Subject: Re: m_get(), MGET(), and MGETHDR() with M_WAIT
To: Paul Kranenburg <>
From: Chris G Demetriou <>
List: tech-kern
Date: 06/06/1996 19:12:01
[ There is an answer at the end of all of this. ]

> But in the `m_get/MGET' case, there _is_ a spec on record. Unless someone
> digs up a conflicting one, I'd say we stick with that.

If you're speaking of TCP/IP Illustrated Volume 2, then i would say
that that spec is incorrect.  It says, and I quote (p. 42):

	Even though the caller specifies M_WAIT, the return value must
	still be checked, since, as we'll see in Figure 2.13, waiting
	for an mbuf does not guarantee that one will be available.

However, listed as the first line of the implementation of MGET is

	if (m) {
	} else
		(m) = m_retry(...);

Figure 2.13 describes m_retry.

In other words, it says that MGET can fail because m_retry can fail,
but for the M_WAIT case that isn't true, because MALLOC is guaranteed
never to return NULL if allowed to wait.   In summary, the book says
"you need to check because of (a condition that can never happen),"
because it seems to miss a vital part of the definition of the kernel
memory allocator.

That having been said, I dug in to the 4.3 and 4.4 daemon books (i
bought the latter yesterday... does anybody else think that its cover
is one of the ugliest they've ever seen? 8-), and there is some text,
but it's not specific.

Quoting the 4.3 daemon book (page 291):

	[ ... ]  Mbuf-allocation requests indicate that they must be
	filfilled immediately or that they can wait for available
	resources.  If a request is marked as ``can wait'' and
	the requested resources are unavailable, the process is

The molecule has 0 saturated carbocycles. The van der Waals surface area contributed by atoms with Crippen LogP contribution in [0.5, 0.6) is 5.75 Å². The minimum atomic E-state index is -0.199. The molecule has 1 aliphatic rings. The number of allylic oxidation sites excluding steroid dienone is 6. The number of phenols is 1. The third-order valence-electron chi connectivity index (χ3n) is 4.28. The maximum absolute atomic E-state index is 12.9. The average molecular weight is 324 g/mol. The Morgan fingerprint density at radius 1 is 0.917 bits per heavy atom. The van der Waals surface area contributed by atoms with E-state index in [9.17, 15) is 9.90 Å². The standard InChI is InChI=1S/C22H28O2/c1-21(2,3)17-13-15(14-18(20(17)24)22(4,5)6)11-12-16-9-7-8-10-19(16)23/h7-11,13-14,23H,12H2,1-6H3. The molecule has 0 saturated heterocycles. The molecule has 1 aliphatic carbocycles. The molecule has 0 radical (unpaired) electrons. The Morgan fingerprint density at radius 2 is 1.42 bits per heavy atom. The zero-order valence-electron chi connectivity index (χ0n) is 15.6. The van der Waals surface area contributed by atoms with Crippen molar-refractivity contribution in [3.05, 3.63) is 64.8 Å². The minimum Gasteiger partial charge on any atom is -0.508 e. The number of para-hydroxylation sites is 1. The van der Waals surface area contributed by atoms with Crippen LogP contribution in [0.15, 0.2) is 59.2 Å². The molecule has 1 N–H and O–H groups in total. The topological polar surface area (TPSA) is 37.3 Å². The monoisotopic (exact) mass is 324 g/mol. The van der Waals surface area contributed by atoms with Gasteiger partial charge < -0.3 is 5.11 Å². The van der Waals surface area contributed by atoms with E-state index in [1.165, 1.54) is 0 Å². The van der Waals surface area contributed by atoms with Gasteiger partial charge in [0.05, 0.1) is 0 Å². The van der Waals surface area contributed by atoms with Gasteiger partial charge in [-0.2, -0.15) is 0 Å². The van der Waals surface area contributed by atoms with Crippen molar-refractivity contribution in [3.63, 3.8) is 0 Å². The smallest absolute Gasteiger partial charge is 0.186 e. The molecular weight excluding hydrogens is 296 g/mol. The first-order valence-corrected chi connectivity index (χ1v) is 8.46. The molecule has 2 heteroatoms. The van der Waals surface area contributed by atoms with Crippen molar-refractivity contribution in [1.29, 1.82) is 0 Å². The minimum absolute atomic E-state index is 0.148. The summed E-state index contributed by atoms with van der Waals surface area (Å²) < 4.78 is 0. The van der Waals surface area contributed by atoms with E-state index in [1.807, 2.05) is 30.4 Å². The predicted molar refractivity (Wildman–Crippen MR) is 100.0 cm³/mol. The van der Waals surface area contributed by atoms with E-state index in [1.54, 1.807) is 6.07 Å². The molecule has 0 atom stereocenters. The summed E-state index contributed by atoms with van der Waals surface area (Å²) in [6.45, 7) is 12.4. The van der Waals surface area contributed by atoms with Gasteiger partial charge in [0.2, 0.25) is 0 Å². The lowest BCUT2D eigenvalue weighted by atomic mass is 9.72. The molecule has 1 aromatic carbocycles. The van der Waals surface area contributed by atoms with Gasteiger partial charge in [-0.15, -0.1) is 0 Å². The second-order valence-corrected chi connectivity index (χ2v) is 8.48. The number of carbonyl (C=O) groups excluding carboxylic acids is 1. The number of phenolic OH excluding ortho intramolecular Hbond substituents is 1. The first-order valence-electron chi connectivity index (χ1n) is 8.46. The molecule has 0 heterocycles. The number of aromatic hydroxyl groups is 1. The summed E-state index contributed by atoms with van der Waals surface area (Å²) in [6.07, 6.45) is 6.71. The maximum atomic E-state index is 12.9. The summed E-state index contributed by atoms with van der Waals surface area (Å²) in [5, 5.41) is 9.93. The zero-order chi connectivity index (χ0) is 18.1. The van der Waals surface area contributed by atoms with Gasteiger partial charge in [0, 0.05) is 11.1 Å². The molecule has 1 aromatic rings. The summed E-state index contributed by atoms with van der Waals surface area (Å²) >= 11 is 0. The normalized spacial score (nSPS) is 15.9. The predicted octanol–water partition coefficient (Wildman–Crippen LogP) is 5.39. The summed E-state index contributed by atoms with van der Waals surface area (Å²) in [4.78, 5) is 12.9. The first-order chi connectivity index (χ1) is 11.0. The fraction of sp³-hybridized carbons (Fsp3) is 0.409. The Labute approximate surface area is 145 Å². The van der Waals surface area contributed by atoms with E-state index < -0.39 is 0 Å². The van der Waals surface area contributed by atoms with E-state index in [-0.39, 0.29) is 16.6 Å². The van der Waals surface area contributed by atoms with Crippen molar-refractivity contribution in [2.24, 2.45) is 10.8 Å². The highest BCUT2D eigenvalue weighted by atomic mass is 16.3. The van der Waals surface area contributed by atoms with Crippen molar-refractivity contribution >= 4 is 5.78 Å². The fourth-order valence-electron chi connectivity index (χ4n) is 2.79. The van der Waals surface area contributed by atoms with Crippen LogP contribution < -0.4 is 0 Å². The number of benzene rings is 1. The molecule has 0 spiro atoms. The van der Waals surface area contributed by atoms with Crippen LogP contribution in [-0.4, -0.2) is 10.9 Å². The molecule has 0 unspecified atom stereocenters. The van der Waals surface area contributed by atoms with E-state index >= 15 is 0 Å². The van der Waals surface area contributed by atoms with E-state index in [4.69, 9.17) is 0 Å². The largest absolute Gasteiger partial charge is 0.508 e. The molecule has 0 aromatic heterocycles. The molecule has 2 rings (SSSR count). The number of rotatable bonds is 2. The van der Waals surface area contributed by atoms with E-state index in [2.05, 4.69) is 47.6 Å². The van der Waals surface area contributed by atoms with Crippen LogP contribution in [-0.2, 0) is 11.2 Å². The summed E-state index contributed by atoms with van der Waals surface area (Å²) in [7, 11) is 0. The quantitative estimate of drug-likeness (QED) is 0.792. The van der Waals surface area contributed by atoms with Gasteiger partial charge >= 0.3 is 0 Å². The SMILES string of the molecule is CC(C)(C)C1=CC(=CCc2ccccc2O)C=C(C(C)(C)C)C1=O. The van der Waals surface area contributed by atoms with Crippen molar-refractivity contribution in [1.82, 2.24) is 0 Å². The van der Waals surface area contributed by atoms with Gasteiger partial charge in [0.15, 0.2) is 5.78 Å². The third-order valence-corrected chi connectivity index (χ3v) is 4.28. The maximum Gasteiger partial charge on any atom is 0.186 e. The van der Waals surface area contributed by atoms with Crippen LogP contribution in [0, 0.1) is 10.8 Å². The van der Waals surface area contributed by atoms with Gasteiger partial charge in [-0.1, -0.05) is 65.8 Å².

put to sleep to await available reousrces.  [ ... ]

	An mbuf-allocation request is made through a call to m_get(),
	m_getclr(), or one of the equivalent macros used for
	efficiency purposes.  [ ... ]

It doesn't explicitly say that m_get() will never return NULL, but
could be read to mean that.

The 4.4 daemon book (page 373) says explicitly that non-blocking
requests will fail if there are no resources, but doesn't say what
happens to blocking requests.  Again, this could be read to mean that
MGET(), regardless of implementation, should never return NULL.
However, the surrounding text really does seem like a "this is the
implementation, not a definition" passage, so I'm not particularly
satisfied with it.

So, off i went, looking for mbuf references.

I found the 4.2BSD Networking Implementation Notes (Revised July,
1983), by Leffler, Joy, and Fabry, in the UCB CS tech report archive
(number csd-83-146).  It defines the mbuf structures and basic utility
routines (e.g. m_copy(), m_pullup()), but doesn't actually define
MGET or m_get.

Actually, that omission annoyed me...  what's the point of telling
what you can do with them if you don't bother saying how you can get

Anyway, at that point, i started digging in various sources I have
access to (Mach, BSD) to find out the answer.

What I found:

(1) the M_WAIT/M_DONTWAIT distinction was added to the mbuf code
    by Mike Karels in 1985.  Even if MGET/m_get had been
    documented in the tech report, the documentation wouldn't have
    been useful.  8-) 

(2) In the initial implementation, MGET/m_get with M_WAIT would never,
    ever return NULL.  It would sleep for as long as necessary, and
    in the case of hopeless resource exhaustion (the equivalent of the
    cause of the current code's "mb_map full" panic), panic.

(3) As far as I can tell, in subsequent implementations (even e.g.
    in Mach), the notion that MGET/m_get with M_WAIT would never,
    ever return NULL was true.

Given all of that, unless somebody has a strong counterexample that
says MGET/m_get with M_WAIT can return NULL in a BSD kernel, i'm
willing to say:
	(1) TCP/IP Illustrated, Volume 2 is incorrect to say that
	    it can, and
	(2) checks for NULL returns from MGET/m_get/m_gethdr
	    invocations with M_WAIT are wasteful and should be

takers?  8-)